Three lessons in risk management from England

By Robert ’t Hart

“When a municipality doesn’t have an effective form of risk management, it doesn’t have an effective management.” Since this argument was first introduced in England, it has been cited in many articles. In the United Kingdom the emphasis lies on the relationship between governance and risk management. Because of the risk culture and the presence of manuals, lessons can be learned from English practice. These factors of success can inspire other European public managers in improving their risk management.

In the UK the central government judges the municipalities with performance indicators with an analysis, the Comprehensive Performance Assessment, or CPA. This assessment has two purposes. Firstly the assessment examines if the policy objectives are achieved. Secondly it examines the management and business processes.

An important part of the analysis is the extent to which risk management has been embedded in the organization. This determines the quality of decision making and the quality of the management of the financial reserves. Since CPA is regarded as the standard for good municipal governance, a poor performance in the analysis means a major loss of image, because the outcome of the analysis of every municipality will be made public. It can also mean that subsidies provided by the central government can be reduced and that they will take administrative measures.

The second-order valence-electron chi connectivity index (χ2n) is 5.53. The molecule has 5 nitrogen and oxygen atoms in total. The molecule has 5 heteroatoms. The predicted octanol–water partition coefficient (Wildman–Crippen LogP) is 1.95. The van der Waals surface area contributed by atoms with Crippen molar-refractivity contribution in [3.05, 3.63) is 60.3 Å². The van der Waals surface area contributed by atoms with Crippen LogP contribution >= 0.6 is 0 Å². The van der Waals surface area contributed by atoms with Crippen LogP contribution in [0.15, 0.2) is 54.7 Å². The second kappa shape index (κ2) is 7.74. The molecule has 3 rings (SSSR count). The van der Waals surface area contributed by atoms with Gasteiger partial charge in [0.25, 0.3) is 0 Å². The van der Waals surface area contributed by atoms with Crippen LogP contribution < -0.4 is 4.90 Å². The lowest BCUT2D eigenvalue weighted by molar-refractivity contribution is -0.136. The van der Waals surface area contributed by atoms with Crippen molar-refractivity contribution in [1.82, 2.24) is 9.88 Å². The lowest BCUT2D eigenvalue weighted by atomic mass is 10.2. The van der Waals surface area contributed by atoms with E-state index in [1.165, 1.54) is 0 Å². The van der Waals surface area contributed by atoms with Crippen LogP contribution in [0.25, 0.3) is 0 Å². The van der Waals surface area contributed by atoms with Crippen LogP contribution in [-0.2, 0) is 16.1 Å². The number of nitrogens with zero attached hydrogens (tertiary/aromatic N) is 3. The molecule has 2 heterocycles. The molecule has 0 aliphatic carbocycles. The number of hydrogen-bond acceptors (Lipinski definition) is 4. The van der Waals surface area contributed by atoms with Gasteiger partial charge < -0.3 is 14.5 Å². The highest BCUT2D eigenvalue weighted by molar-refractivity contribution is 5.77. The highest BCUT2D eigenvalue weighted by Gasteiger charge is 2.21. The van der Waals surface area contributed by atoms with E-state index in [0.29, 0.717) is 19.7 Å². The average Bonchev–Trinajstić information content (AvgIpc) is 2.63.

The most important principles that the CPA provides, have been converted by different organizations for some years into fully tailor-made manuals for municipalities. From the manuals 3 lessons can be learned.

1. Create a risk management vision from within the board. In England risk management is regarded as a management tool, it concerns the control of the entire organisation and the policy performance. The objectives of risk management are established by the City Council. In the Netherlands politics only interfere in abstract terms. Money is spent on risk management, but the council doesn’t fully understand what it is and what it can mean to them. This can result in risk management quickly disappearing from the political and administrative agenda.

2. Organization-wide approach instead of a singular approach.To insure an organisation wide approach, the MT is responsible for the entire risk management process. One of the tasks of the MT is to ensure that risk management is accepted by other managers. Subsequently the departments have to effectuate the risk management. They focus more on human error, process flaws rather than purely financial risks.

3. Clear mandate and responsibility.
In England the City Council only focuses on the most important, often politically sensitive risks. The control of other risks is often delegated to service and department managers. The benefit of this is that the board can actively participate in risk management, without being at the same time overwhelmed with information. On the other hand the MT does not interfere with department managers in the management of smaller risks. To organise this approach the MT, colleges and councils have to take the initiative.

Robert ‘t Hart is director of the “Nederlands Adviesbureau voor Risicomanagement” (Dutch risk management consultancy bureau).

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